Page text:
The Philadelphia Eagles admitted they were holding back a lot in the preseason. Perhaps not to the extent that they lost to Miami and Detroit by a combined 71-6 margin, but they said yesterday they were saving everything for the Washington Redskins.

An early onside kick and a run on a fake punt were kept under wraps for Washington, but Eagles Coach Buddy Ryan said he never planned on using the NFL's outlawed "hideout" play, having defensive end Reggie White run 70 yards for a touchdown or covering wide receivers with linebackers.

A couple of tricks worked, but in the end, blunders emanating from the unexpected led to the 34-24 loss to the Redskins at RFK Stadium.

"It's not just tricks. Buddy says, 'Hey, let's try to win games,' " said quarterback Randall Cunningham. "Those big plays are going to work for us eventually and win a game for us."

Yesterday, in a 17-second span near the close of the first half with the score 10-10, two tricks may have ultimately cost Philadelphia the game.

On fourth and 12 from Philadelphia's 43, the Eagles planned to have punter John Teltschik run for a first down. Instead, confusion led to his throwing a 36-yard pass to wide open William Frizzell on the left sideline. The play, however, turned out to be illegal.

The NFL rule book states that an offensive player may not come off the sideline and position himself less than five yards from his team's bench if teammates are nearby on the sidelines. Ryan, Frizzell and Teltschik all claimed the play was not an attempt to use what the NFL terms a "hideout" and in intramural games across college campuses nationwide is called the "sleeper play."

"We had only 10 men on the field because Russell Gary was supposed to be on, but was hurt," said Frizzell, a fourth-year free safety. "I just stepped on the field, and being I was uncovered, I was calling for the kicker to throw me the ball. After the play, the ref told me I came on the field too late."

Teltschik said he never even knew where Frizzell was.

"We always have the option to pass if a split man is wide open -- I think every team has that play," he said. "I never saw him, but the upback {Terry Hoage} heard him yelling and told me to throw it out there."

The negated gain and 15-yard penalty were not as painful as the ensuing play. Teltschik assumed the run was still on. He gained 10 yards, but Washington took over at the Eagles' 38. George Rogers scored on a one-yard run three plays later for a 17-10 Washington halftime lead.

"It was one of those deals where the run is still on until it is called off, and nobody said it was off," said Teltschik. "From the films, we knew Washington leaves the run open and, even though they made a couple of adjustments, it was still there the second time. It may have been fourth and 27, but if it works, it's the best play of the day. If it doesn't, that's what happens."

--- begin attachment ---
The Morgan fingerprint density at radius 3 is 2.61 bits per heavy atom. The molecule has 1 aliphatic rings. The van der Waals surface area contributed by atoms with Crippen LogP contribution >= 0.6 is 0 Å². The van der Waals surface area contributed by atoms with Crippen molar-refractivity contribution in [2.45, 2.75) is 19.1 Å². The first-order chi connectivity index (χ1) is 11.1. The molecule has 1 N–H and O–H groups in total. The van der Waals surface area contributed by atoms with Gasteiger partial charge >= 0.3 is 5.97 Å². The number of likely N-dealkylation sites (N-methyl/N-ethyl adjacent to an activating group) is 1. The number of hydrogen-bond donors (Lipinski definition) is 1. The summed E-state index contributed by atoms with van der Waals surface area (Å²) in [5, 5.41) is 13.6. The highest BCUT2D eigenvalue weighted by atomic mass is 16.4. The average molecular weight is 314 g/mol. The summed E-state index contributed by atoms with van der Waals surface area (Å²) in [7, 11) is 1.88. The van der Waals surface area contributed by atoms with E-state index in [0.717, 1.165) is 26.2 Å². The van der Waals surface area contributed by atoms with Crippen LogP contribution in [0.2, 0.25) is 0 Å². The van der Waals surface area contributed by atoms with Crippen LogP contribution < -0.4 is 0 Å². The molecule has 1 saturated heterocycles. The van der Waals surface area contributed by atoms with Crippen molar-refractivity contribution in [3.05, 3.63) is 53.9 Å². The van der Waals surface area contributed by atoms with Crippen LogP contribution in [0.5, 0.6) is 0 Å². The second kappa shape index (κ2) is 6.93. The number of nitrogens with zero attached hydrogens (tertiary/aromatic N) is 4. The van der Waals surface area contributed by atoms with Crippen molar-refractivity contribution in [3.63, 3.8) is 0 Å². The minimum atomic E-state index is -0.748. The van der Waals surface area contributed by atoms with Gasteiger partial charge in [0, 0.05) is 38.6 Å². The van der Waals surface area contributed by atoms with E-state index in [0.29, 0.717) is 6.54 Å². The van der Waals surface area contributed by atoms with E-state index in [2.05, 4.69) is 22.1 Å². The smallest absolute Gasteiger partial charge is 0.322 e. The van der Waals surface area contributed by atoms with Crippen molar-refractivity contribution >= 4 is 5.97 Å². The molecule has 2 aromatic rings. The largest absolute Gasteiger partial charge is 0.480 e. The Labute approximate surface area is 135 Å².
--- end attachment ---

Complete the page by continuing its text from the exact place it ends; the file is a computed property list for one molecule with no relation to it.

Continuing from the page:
Ryan had no explanation of the failure to call off what he termed "the fiasco."

"Hell, no, I didn't think the run was still on," he said. "I didn't understand it either."

The first-half onside kick was successful, but trying to take advantage of the break, Cunningham immediately threw long for Mike Quick and was intercepted by Todd Bowles.

Throughout the game, White put enormous pressure on Washington quarterback Doug Williams although he said he was usually double- and triple-teamed. It didn't prevent him from stripping the ball from Williams and running for a touchdown that tied the game at 24 with eight seconds left in the third quarter.

"I had the ball all the way," said White, dismissing any impression the play should have been whistled dead for Williams being in the grasp of a defender. "Once I had it, I was just thinking end zone, and I knew no one was going to catch me."

The Eagles, who in recent years have prided themselves on their defense and little else, never imagined mixups that had linebackers in single coverage on wide receivers.

On one such situation, linebacker Seth Joyner was covering all-pro Art Monk on the first play of the fourth quarter. Monk easily caught a 39-yard touchdown pass from Williams to give the Redskins a lead, 31-24, they never relinquished.

"We don't cover Monk with a linebacker, but we had to because there wasn't anybody else over there," said Ryan.

"If we hadn't had the rough going early and let them throw a couple of 100-yard passes against three-deep zones and one into double coverage, we would have had a heck of a ball game. I thought we had a super effort by the kids, but losing isn't worth a damn to me."